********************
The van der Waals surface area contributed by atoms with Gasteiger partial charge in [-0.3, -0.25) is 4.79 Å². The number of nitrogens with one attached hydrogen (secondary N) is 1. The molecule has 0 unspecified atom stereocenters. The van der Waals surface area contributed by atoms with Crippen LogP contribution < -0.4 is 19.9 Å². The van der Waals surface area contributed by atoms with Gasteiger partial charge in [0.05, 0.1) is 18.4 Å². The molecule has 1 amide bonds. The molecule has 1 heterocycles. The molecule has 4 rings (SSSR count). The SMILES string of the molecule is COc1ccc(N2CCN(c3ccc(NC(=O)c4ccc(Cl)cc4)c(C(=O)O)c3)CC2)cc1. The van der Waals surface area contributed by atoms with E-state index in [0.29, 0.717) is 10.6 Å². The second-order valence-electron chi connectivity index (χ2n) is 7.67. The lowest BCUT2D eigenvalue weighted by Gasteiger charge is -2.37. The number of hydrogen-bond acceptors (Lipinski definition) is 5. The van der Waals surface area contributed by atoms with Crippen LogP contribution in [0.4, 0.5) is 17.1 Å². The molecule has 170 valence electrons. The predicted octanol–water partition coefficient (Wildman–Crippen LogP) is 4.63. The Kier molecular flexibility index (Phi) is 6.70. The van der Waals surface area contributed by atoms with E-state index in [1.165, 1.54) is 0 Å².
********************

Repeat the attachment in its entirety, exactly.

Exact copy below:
The van der Waals surface area contributed by atoms with Gasteiger partial charge in [-0.3, -0.25) is 4.79 Å². The number of nitrogens with one attached hydrogen (secondary N) is 1. The molecule has 0 unspecified atom stereocenters. The van der Waals surface area contributed by atoms with Crippen LogP contribution < -0.4 is 19.9 Å². The van der Waals surface area contributed by atoms with Gasteiger partial charge in [0.05, 0.1) is 18.4 Å². The molecule has 1 amide bonds. The molecule has 1 heterocycles. The molecule has 4 rings (SSSR count). The SMILES string of the molecule is COc1ccc(N2CCN(c3ccc(NC(=O)c4ccc(Cl)cc4)c(C(=O)O)c3)CC2)cc1. The van der Waals surface area contributed by atoms with E-state index in [0.29, 0.717) is 10.6 Å². The second-order valence-electron chi connectivity index (χ2n) is 7.67. The lowest BCUT2D eigenvalue weighted by Gasteiger charge is -2.37. The number of hydrogen-bond acceptors (Lipinski definition) is 5. The van der Waals surface area contributed by atoms with Crippen LogP contribution in [0.4, 0.5) is 17.1 Å². The molecule has 170 valence electrons. The predicted octanol–water partition coefficient (Wildman–Crippen LogP) is 4.63. The Kier molecular flexibility index (Phi) is 6.70. The van der Waals surface area contributed by atoms with E-state index in [1.165, 1.54) is 0 Å².